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Ghana’s theater thriving but there remains challenges - Kobina Ansah

By Kobina Ansah
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Times change. Trends change, too. Theatre, just like every other art, has evolved. In Ghana, theatre has evolved from a ‘lower-class’ entertainment to one that lately catches everyone’s attention; from lower class, through to the middle class and even to the highest class of people in society.


Gone are the days when theatre was for the unschooled, thus, graduates who studied in such fields had to look elsewhere for opportunities. Things have changed.

Theatre has gradually grown to become a strong force to reckon with in the entertainment space. Ghanaians love to watch movies. They love to go to the theatre, too.

However, the theatre industry in Ghana is still in the theatre. It needs healing. It is plagued with problems which indeed are a threat to it. We don’t seem to hear of many household names in this industry because these hurdles seem almost impossible to jump.

Contemporary theatre, and theatre in general, has a lot of benefits to offer society. Aside providing employment opportunities, it serves as a medium through which ills of this society can be ridiculed and corrected.

Broken marriages can be healed through theatre. Corruption can be tackled through theatre. We can have a better society courtesy theatre.

It also serves as a medium to de-stress after a hard day’s work. The humour, the dance, and the music are enough to liven one’s soul.

The means of communication between the cast and audience brings joy to the soul. The ambience that comes with theatre is a healing one on its own!
That notwithstanding, the ‘Goliaths’ that have plagued this industry may make all these benefits evaporate with the wind… soon.

The foremost challenge every theatre producer/playwright has in this nation of ours has to do with sponsorship. Tell you what, theatre is expensive. Very expensive!

One performance can gather over 60 people who all need to pay. Yes paid!
The estimate of over 60 is when one is even being ‘stingy’ or financially-prudent, thus, allowing others play double roles. Roles include cast (who may vary depending on the script) and crew.

The corporate world is careful in investing into theatre. But for a few names whohave been fortunate enough to have some corporate funding, most theatre/production houses can’t give off the best of output because the financial strength is just not there.

They, hence, work within their means resulting in a pretty bad output. Until theatre productions get as much attention as other entertainment avenues (like music) do get, I am afraid most productions will only remain as pieces of papers (scripts) sitting on the shelves of playwrights.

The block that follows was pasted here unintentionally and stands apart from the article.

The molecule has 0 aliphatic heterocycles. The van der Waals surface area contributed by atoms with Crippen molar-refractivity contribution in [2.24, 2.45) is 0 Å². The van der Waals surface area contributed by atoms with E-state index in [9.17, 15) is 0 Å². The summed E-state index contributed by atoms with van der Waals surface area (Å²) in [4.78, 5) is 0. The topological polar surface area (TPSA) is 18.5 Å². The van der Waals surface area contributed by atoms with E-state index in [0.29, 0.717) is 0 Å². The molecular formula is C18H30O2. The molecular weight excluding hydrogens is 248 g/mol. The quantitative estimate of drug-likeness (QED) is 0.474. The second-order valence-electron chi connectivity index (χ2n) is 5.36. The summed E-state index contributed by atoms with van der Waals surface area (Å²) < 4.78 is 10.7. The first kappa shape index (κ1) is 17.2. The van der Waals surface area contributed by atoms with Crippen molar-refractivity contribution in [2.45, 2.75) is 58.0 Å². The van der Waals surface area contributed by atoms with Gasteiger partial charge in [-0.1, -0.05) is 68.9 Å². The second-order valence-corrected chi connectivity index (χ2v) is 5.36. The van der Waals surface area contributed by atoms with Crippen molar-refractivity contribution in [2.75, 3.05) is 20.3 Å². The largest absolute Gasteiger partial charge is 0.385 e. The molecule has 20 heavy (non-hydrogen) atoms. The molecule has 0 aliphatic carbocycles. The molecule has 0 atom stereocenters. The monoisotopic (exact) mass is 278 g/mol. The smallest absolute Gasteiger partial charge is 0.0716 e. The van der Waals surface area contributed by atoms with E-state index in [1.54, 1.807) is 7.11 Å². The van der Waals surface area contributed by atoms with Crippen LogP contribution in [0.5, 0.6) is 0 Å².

Tell you what, after going through the pain of mopping up some few cedis here and there to stage one’s play, one has to go through another hell of securing a venue. Trust me; there are only a few theatre-friendly venues in Ghana. And… most will cost you an arm and a leg. Yes, if possible your head, too!

You need about a whopping GH¢15,000 to book the National Theatre, for instance, for a night. That is for the space alone! You would need to pay even more for other miscellaneous services. As if your woes are not enough, the bureaucracy one has to go through to safely book such space can last forever. That space is no playground for ‘small boys’, to say the least.

A play is a product. It is a brand. It should be packaged well. It ought to be marketed on social media and everywhere. Until the playwright/producer perceives his/her play as a brand/product, there’s nothing much the public can do about it. Poor packaging makes poor patronage.

The branding should be on point. It should be presented to the public with a dash of suspense. Something should lure someone to watch it! I spend more time thinking about my play titles than any other thing. Every writer’s weapon is their title. It should be used timely and prudently.

Crafting a crafty title for your play is all part of the branding process. It gets people wondering with their thoughts wandering in all manner of places. The only means to satisfy their curiosity is to buy a ticket to watch it.

These, among many others, are the challenges we need to tackle to maximally benefit from the theatre industry. Our theatre industry is unwell. However, every Goliath can be killed. Every challenge can be solved. Nothing is impossible.

You’re invited to my play ‘I Want To Sue God!’ tomorrow, February 13, 2016 at Central Cafeteria, Legon. First show is 4 p.m. Second show is 7 p.m.